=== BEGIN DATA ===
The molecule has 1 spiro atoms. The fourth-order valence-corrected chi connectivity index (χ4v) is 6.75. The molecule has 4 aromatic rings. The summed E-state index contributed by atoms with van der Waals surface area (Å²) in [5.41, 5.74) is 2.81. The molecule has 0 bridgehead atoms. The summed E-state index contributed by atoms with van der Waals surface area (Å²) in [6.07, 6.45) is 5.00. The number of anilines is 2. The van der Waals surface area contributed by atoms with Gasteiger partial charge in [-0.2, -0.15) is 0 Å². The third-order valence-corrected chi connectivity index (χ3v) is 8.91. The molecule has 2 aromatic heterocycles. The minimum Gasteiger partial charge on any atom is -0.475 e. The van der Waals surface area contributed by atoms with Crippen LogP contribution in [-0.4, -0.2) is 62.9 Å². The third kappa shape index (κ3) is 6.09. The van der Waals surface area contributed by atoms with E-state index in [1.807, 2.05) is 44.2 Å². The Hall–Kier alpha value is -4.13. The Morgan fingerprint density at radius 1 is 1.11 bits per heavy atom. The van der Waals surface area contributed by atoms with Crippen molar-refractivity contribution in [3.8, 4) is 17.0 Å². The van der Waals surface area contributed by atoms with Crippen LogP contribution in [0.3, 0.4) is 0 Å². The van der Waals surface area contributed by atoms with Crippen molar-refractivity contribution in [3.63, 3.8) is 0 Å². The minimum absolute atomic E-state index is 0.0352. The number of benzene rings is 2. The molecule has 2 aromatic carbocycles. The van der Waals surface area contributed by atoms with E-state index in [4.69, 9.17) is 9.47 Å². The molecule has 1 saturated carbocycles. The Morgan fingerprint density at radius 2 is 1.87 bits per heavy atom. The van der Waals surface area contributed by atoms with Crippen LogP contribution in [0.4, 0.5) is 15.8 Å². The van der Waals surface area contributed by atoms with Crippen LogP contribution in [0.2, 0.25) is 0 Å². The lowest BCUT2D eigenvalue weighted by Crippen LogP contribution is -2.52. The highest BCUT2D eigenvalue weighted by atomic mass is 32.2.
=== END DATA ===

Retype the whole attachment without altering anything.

The molecule has 1 spiro atoms. The fourth-order valence-corrected chi connectivity index (χ4v) is 6.75. The molecule has 4 aromatic rings. The summed E-state index contributed by atoms with van der Waals surface area (Å²) in [5.41, 5.74) is 2.81. The molecule has 0 bridgehead atoms. The summed E-state index contributed by atoms with van der Waals surface area (Å²) in [6.07, 6.45) is 5.00. The number of anilines is 2. The van der Waals surface area contributed by atoms with Gasteiger partial charge in [-0.2, -0.15) is 0 Å². The third-order valence-corrected chi connectivity index (χ3v) is 8.91. The molecule has 2 aromatic heterocycles. The minimum Gasteiger partial charge on any atom is -0.475 e. The van der Waals surface area contributed by atoms with Crippen LogP contribution in [-0.4, -0.2) is 62.9 Å². The third kappa shape index (κ3) is 6.09. The van der Waals surface area contributed by atoms with E-state index in [1.807, 2.05) is 44.2 Å². The Hall–Kier alpha value is -4.13. The Morgan fingerprint density at radius 1 is 1.11 bits per heavy atom. The van der Waals surface area contributed by atoms with Crippen molar-refractivity contribution in [3.8, 4) is 17.0 Å². The van der Waals surface area contributed by atoms with Crippen LogP contribution in [0.3, 0.4) is 0 Å². The van der Waals surface area contributed by atoms with Crippen molar-refractivity contribution in [3.63, 3.8) is 0 Å². The minimum absolute atomic E-state index is 0.0352. The number of benzene rings is 2. The molecule has 2 aromatic carbocycles. The van der Waals surface area contributed by atoms with E-state index in [4.69, 9.17) is 9.47 Å². The molecule has 1 saturated carbocycles. The Morgan fingerprint density at radius 2 is 1.87 bits per heavy atom. The van der Waals surface area contributed by atoms with Crippen LogP contribution in [0.4, 0.5) is 15.8 Å². The van der Waals surface area contributed by atoms with Crippen LogP contribution in [0.2, 0.25) is 0 Å². The lowest BCUT2D eigenvalue weighted by Crippen LogP contribution is -2.52. The highest BCUT2D eigenvalue weighted by atomic mass is 32.2.